One of the most important lessons newly married couple must grasp is forgiveness.It’s better to forgive quickly rather than holding on to a grudge.
And it’s better to assume the best and forgive as a knee-jerk reaction rather than assuming the worst.
18. Confess When You Are Wrong
Confession is often very hard but very necessary.
A seasoned spouse shares, “If I am wrong, I have to say so.
Staying angry or insisting on my own rights is not an option.
Over the years, this has been a struggle, but practice does make it come a little easier and more quickly.”
Dr. Bonnie Badenoch explains that couples become more resilient every time they work to repair a “break in connection.”
Couples who have worked to repair their broken bonds can actually feel closer after the reconciliation than before the conflict happened.
19. Common Goals
Early in your marriage, seek to clarify common goals, values, dreams, and desires.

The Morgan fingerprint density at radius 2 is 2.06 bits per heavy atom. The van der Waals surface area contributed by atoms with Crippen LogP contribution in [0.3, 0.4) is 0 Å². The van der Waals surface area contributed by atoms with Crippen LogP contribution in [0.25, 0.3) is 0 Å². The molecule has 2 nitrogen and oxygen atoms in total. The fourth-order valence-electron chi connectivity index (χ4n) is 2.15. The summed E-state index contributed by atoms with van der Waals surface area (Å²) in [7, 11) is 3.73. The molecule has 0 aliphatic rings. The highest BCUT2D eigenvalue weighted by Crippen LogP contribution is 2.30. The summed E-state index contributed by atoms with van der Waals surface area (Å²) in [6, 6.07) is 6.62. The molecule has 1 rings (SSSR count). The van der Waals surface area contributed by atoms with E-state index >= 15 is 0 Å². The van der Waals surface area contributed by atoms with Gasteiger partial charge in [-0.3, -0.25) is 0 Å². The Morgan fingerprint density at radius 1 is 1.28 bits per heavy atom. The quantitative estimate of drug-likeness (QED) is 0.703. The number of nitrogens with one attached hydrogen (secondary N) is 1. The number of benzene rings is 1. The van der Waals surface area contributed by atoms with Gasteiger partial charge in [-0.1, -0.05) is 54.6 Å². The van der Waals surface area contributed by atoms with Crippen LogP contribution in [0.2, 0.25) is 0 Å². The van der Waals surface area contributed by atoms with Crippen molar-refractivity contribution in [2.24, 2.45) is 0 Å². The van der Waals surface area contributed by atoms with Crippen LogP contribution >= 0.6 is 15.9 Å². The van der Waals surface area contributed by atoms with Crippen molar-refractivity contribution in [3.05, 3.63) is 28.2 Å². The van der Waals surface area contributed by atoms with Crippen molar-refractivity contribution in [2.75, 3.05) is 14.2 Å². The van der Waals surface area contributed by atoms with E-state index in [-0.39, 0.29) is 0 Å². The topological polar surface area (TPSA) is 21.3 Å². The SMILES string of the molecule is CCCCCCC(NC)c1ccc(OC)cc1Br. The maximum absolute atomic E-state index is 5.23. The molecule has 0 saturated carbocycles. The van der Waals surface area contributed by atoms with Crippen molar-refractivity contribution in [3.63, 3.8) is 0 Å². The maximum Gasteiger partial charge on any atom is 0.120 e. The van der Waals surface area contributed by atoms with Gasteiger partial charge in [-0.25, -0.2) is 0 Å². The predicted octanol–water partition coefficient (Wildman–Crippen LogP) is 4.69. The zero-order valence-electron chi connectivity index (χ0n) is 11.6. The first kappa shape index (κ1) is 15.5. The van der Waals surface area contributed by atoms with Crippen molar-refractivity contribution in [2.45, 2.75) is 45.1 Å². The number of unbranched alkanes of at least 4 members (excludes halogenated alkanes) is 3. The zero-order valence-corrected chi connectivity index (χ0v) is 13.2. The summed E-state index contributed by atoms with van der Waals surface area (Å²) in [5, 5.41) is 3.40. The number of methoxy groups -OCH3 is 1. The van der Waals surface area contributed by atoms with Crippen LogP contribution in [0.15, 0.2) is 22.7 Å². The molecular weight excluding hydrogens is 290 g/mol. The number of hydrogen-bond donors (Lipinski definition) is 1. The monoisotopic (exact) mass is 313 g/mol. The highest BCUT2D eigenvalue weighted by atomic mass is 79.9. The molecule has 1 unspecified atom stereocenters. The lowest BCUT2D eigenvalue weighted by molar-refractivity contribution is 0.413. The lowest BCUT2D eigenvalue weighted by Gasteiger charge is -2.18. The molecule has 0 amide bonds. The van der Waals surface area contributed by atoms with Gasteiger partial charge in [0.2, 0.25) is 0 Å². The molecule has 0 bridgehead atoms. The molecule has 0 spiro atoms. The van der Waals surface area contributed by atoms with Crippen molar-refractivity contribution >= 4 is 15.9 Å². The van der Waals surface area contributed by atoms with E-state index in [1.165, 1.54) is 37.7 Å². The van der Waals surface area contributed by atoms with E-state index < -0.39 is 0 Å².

When your family has joint goals and you are all working together to meet them, a special bond will be created.
20. Managing Careers
As you create joint goals, seek to understand your spouse’s independent career goals.
How can you work to help your spouse succeed in their career?
How can you each support each other in your individual goals and dreams?
Make sure to clarify early in your marriage the role that careers will play in your lives.
Prioritize spending time together outside of work.
Work together to establish work schedules that are best for your union.
Be an encourager to your spouse. Be their best cheerleader.
21. Start Investigating Child-Rearing